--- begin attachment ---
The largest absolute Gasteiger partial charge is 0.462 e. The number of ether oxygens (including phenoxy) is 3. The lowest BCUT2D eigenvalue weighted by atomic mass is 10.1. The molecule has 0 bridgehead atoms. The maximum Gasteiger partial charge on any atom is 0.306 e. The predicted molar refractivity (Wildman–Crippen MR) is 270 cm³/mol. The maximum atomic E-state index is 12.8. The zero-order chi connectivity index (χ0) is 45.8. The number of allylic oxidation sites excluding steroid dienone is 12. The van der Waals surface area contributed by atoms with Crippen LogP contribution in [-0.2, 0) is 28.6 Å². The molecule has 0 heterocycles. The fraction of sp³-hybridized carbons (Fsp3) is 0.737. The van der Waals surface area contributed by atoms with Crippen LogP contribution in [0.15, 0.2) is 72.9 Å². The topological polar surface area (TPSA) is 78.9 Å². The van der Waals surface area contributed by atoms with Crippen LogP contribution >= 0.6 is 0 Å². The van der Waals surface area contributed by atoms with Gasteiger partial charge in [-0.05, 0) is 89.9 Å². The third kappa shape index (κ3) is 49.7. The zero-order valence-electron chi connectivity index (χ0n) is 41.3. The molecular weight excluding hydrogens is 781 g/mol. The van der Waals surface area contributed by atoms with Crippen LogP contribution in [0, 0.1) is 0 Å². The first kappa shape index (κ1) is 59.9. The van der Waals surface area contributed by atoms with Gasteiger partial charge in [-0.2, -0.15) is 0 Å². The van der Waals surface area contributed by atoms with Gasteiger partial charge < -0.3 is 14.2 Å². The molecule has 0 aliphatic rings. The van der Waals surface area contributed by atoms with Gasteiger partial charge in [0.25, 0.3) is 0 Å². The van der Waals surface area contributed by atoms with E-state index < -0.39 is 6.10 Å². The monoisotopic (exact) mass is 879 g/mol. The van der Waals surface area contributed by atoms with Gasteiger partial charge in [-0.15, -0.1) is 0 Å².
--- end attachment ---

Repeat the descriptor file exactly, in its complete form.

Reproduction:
The largest absolute Gasteiger partial charge is 0.462 e. The number of ether oxygens (including phenoxy) is 3. The lowest BCUT2D eigenvalue weighted by atomic mass is 10.1. The molecule has 0 bridgehead atoms. The maximum Gasteiger partial charge on any atom is 0.306 e. The predicted molar refractivity (Wildman–Crippen MR) is 270 cm³/mol. The maximum atomic E-state index is 12.8. The zero-order chi connectivity index (χ0) is 45.8. The number of allylic oxidation sites excluding steroid dienone is 12. The van der Waals surface area contributed by atoms with Crippen LogP contribution in [-0.2, 0) is 28.6 Å². The molecule has 0 heterocycles. The fraction of sp³-hybridized carbons (Fsp3) is 0.737. The van der Waals surface area contributed by atoms with Crippen LogP contribution in [0.15, 0.2) is 72.9 Å². The topological polar surface area (TPSA) is 78.9 Å². The van der Waals surface area contributed by atoms with Crippen LogP contribution >= 0.6 is 0 Å². The van der Waals surface area contributed by atoms with Gasteiger partial charge in [-0.05, 0) is 89.9 Å². The third kappa shape index (κ3) is 49.7. The zero-order valence-electron chi connectivity index (χ0n) is 41.3. The molecular weight excluding hydrogens is 781 g/mol. The van der Waals surface area contributed by atoms with Crippen LogP contribution in [0, 0.1) is 0 Å². The first kappa shape index (κ1) is 59.9. The van der Waals surface area contributed by atoms with Gasteiger partial charge in [-0.2, -0.15) is 0 Å². The van der Waals surface area contributed by atoms with Gasteiger partial charge < -0.3 is 14.2 Å². The molecule has 0 aliphatic rings. The van der Waals surface area contributed by atoms with Gasteiger partial charge in [0.25, 0.3) is 0 Å². The van der Waals surface area contributed by atoms with E-state index < -0.39 is 6.10 Å². The monoisotopic (exact) mass is 879 g/mol. The van der Waals surface area contributed by atoms with Gasteiger partial charge in [-0.15, -0.1) is 0 Å².